By Luis Alberto Urrea
Place: Publisher & Year: Tucson: University of Arizona Press, 1998
Genres: Non-fiction, autobiography, memoir
Series: Camino del Sol
Number of pages: 189
Setting: Various locations in Mexico and the US, including Tijuana and San Diego
Time period: late 1950s – 1990s
Description: Urrea describes key moments of his life in regards to growing up as a child of both the US and Mexico. Written in a non-linear fashion, the book is divided into chapters which focus upon places and themes.
Pacing: Moderately fast paced – uses a conversational tone.
Characterization: Written in first person with a wide range of characters. The most important secondary characters are Urrea’s parents; as in life, some minor characters (such as Mr. Jones) have a deep impact.
Frame: The opening quote for this book is a Cajun folk saying – “You’re in big trouble when you got to apologize for being yourself”. This quote along with the title of the book set the frame for the story, which is a sense of not belonging.
Story line: The story focuses upon how Urrea’s family and culture impacted his life.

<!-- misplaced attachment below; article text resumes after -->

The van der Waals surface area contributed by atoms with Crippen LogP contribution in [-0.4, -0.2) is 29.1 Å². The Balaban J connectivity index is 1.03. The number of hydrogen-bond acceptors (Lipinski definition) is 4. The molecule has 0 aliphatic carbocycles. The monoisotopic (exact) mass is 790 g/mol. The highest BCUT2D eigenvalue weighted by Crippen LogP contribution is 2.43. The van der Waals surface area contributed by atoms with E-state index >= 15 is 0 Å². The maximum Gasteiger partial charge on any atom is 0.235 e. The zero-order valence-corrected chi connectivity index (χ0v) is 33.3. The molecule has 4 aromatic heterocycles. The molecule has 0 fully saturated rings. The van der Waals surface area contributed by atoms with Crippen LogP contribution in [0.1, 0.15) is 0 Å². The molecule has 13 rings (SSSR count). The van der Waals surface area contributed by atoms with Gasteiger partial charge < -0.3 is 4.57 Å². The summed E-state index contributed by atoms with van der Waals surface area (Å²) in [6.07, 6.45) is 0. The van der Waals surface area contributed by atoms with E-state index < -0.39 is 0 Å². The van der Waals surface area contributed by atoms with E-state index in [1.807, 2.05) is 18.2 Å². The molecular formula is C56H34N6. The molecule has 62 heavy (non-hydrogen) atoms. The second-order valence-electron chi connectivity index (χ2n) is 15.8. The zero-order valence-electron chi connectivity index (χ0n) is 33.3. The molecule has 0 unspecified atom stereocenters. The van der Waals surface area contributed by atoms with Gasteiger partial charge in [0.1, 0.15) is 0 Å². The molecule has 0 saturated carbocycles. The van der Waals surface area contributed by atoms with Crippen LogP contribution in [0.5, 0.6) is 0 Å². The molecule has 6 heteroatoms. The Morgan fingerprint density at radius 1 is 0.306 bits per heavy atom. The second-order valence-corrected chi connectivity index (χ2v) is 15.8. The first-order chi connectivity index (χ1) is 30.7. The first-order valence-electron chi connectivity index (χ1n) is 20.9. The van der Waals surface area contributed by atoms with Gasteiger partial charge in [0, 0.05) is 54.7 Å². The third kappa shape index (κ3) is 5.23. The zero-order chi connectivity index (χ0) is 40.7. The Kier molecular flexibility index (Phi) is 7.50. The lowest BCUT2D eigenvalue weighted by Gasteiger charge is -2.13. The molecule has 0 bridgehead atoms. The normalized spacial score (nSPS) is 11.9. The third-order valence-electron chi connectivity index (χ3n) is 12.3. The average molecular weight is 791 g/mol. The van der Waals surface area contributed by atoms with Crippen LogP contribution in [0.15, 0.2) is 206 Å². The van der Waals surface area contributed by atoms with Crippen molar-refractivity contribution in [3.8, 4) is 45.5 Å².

Urrea, Luis Alberto.
Mexican American authors — 20th century — Biography.
Mexican Americans — Social life and customs.
Mexico — Social life and customs.
Southwestern States — Social life and customs.
Somewhat similar works:
Bess Me, Ultima by Rudolfo Anaya (fiction)
Yoruba Girl Dancing by Simi Bedford (fiction)
Autobiography of a Face Lucy Grealy
Shooting Polaris: a Personal Survey in the American West by John Hales
Hunger of Memory: the Education of Richard Rodriguez by Richard Rodriguez
Nisei Daughter by Monica Itoi Sone
Wandering Time: Western Notebooks by Luis Alberto Urrea
Personal notes: I loved this book! I want to read it again. It had me laughing on one page and almost crying on the next. I bookmarked a bunch of different pages where I just loved the descriptions and writing. These are a few:
“Home isn’t just a place, I have learned. It is also a language. My words not only shape and define my home. Words – not only for writers – are home” (p. 12).
“My life isn’t so different from yours. My life is utterly alien compared to yours. You and I have nothing to say to each other. You and I share the same story. I am Other. I am you” (p. 58).
“Gringos have a strangely difficult time with the bizarre details of the daily life of Latinos. People scoff at the personal testimonials of wonders, but they love to read them in novels from Colombia. To us, however, magic realism is basically reality” (p. 84).
Other: Diversity – Mexican Americans, Mexicans, Black Americans, WWII female Red Cross worker